Charge capture: Paper and Electronic Encounter Forms
Physicians and Non-Physician Practitioners (NPPs) may want to distance themselves from coding, but implementing an Electronic Health Record (EHR) moves them in the opposite direction. If using an EHR, after completing the note, the clinician selects the CPT® and ICD-9 codes (the procedure and diagnosis codes) that describe the service performed. These electronic charging systems have benefits and drawbacks, similar to and different from paper encounter forms.
Keep reading to learn about the benefits and pitfalls of both charging systems, and how to improve them. Why take the time out of your insanely busy week to do this?
Because physician code selection is as accurate as the tool used to select the code: no more, no less.
Let’s start with electronic charging.
Beware of abbreviations and shortened descriptions
A cardiologist looked at this description in the drop down box of his EHR. “EP Consult”. The cardiologist read: Electro Physiology Consult. The programmer meant, “Established Patient Consult.” Do you see the problem with this? The abbreviation was open to interpretation, and isn’t a standard CPT® abbreviation. And, consults are not defined as new or established visits, further confusing the matter. It’s true: there is only so much space in the drop down charge entry box. But, shortened descriptions and abbreviations are an invitation to inaccurate code selection.
How about searching for CPT® or ICD-9 codes?
Searching an electronic data base is not always easy or productive. One group using a diagnosis code look up integrated into their EHR made a major error. The search term: confusion. An elderly patient presented to the hospital, and one of the patient’s symptoms was confusion. The search engine returned the ICD-9 code for psychosis. A more accurate code would be altered mental status. This incorrect code–psychosis–was submitted on hundreds of claims. A psychiatric diagnosis was reported in place of a medical symptom. Hope it wasn’t my mother’s claim.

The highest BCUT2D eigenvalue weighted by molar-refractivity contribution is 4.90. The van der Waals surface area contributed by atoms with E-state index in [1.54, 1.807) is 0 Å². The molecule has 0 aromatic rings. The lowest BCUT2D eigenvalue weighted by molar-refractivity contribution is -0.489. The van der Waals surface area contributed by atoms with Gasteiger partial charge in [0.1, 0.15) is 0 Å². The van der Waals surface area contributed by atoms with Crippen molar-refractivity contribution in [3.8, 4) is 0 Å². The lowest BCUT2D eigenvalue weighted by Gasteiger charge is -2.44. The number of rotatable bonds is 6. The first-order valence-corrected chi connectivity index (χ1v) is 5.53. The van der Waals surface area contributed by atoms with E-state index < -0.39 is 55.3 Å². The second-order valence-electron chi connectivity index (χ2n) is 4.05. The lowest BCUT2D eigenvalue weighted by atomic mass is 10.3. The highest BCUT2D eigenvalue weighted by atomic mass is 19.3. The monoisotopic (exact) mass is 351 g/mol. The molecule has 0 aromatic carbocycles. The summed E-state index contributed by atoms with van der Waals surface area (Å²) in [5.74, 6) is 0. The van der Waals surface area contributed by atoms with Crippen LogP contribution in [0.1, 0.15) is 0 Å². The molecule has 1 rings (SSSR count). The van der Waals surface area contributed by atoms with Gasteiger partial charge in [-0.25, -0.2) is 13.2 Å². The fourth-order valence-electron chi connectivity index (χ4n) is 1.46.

Can’t find the procedure code?
What did a physician or NPP do the past when the code wasn’t on the encounter form? Write a brief description, and leave it for the coder. What does a clinician using an EHR charging system do? Too often the answer is bill for an E/M service only, and move on, leaving the service unbilled. It is critical to have a process that allows the physician to send the record to the coder in this situation.
The case of the missing CPT® book
A huge pitfall of electronic charging is that the office doesn’t buy enough (or any!) CPT® books. Recently, I was at an office and asked for a CPT® book. They brought me a 2007 CPT® book and a 2005 ICD-9 book. Really, those were the most recent editions.
The editorial comments in the CPT® book are critical to correct and accurate coding. Be sure to read them. The AMA isn’t paying me to say this: buy new books (for CPT®, buy the AMA’s Professional Edition) and don’t leave them in their plastic wrappers!
And, oh the joys of the paper encounter form! Yes, we know there are deleted codes on the form, but we have 10,000 of them in the basement, and they are expensive and our doctor wants us to use them up! Burn them! Update your paper encounter form every year.
While you’re at it, take out all of the shortened descriptions and abbreviations for minor surgical procedures. This is the biggest source of errors I find in primary care practices: wrong CPT® codes for minor procedures, linked directly to wrong, incomplete and confusing descriptions of minor procedures, medications, and ancillary services. Develop a separate charge slip for these, that lists all of the procedures and services your clinicians perform with their full descriptions.
Remind the MDs and NPPs in your office that they are paid based on CPT® codes, and not on the number of diagnosis codes they circle. Eight diagnosis codes do not increase the payment for the service. It does give the charge entry person heartburn: which of these eight should I list (I can only enter four) and which should be first? Ask the clinician to number the most relevant diagnosis codes. Only four.
Our goal: coding accuracy. One step to achieve it is accurate charging documents, whether on paper or on line.
Physician code selection is as accurate as the tool used to select the code.
The code is as accurate as the tool: no more, no less.